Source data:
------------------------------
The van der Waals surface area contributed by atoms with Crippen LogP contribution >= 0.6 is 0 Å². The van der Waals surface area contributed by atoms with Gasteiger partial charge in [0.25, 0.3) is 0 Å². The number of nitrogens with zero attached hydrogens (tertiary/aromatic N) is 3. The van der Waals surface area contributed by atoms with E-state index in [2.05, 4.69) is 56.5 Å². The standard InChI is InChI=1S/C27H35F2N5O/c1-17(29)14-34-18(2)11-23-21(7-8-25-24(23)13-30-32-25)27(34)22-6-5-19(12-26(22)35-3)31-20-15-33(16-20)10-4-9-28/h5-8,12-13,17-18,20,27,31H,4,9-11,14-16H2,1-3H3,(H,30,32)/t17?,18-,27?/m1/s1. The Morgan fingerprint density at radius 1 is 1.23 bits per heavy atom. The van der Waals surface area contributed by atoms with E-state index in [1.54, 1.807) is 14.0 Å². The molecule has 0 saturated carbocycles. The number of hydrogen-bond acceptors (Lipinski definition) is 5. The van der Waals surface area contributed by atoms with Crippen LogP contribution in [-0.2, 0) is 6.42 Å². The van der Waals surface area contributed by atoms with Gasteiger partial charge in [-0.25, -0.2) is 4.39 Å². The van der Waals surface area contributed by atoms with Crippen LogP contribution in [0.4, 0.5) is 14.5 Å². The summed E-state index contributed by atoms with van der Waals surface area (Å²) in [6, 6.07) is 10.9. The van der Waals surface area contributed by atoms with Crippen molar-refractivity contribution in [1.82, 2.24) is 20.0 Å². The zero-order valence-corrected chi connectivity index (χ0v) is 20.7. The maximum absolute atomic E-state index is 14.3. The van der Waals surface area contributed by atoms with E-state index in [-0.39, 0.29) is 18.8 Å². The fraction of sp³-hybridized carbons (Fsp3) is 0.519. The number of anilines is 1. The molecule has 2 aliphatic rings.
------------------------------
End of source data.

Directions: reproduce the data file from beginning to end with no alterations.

The van der Waals surface area contributed by atoms with Crippen LogP contribution >= 0.6 is 0 Å². The van der Waals surface area contributed by atoms with Gasteiger partial charge in [0.25, 0.3) is 0 Å². The number of nitrogens with zero attached hydrogens (tertiary/aromatic N) is 3. The van der Waals surface area contributed by atoms with E-state index in [2.05, 4.69) is 56.5 Å². The standard InChI is InChI=1S/C27H35F2N5O/c1-17(29)14-34-18(2)11-23-21(7-8-25-24(23)13-30-32-25)27(34)22-6-5-19(12-26(22)35-3)31-20-15-33(16-20)10-4-9-28/h5-8,12-13,17-18,20,27,31H,4,9-11,14-16H2,1-3H3,(H,30,32)/t17?,18-,27?/m1/s1. The Morgan fingerprint density at radius 1 is 1.23 bits per heavy atom. The van der Waals surface area contributed by atoms with E-state index in [1.54, 1.807) is 14.0 Å². The molecule has 0 saturated carbocycles. The number of hydrogen-bond acceptors (Lipinski definition) is 5. The van der Waals surface area contributed by atoms with Crippen LogP contribution in [-0.2, 0) is 6.42 Å². The van der Waals surface area contributed by atoms with Gasteiger partial charge in [-0.25, -0.2) is 4.39 Å². The van der Waals surface area contributed by atoms with Crippen LogP contribution in [0.4, 0.5) is 14.5 Å². The summed E-state index contributed by atoms with van der Waals surface area (Å²) in [6, 6.07) is 10.9. The van der Waals surface area contributed by atoms with Crippen molar-refractivity contribution in [1.82, 2.24) is 20.0 Å². The zero-order valence-corrected chi connectivity index (χ0v) is 20.7. The maximum absolute atomic E-state index is 14.3. The van der Waals surface area contributed by atoms with E-state index in [-0.39, 0.29) is 18.8 Å². The fraction of sp³-hybridized carbons (Fsp3) is 0.519. The number of anilines is 1. The molecule has 2 aliphatic rings.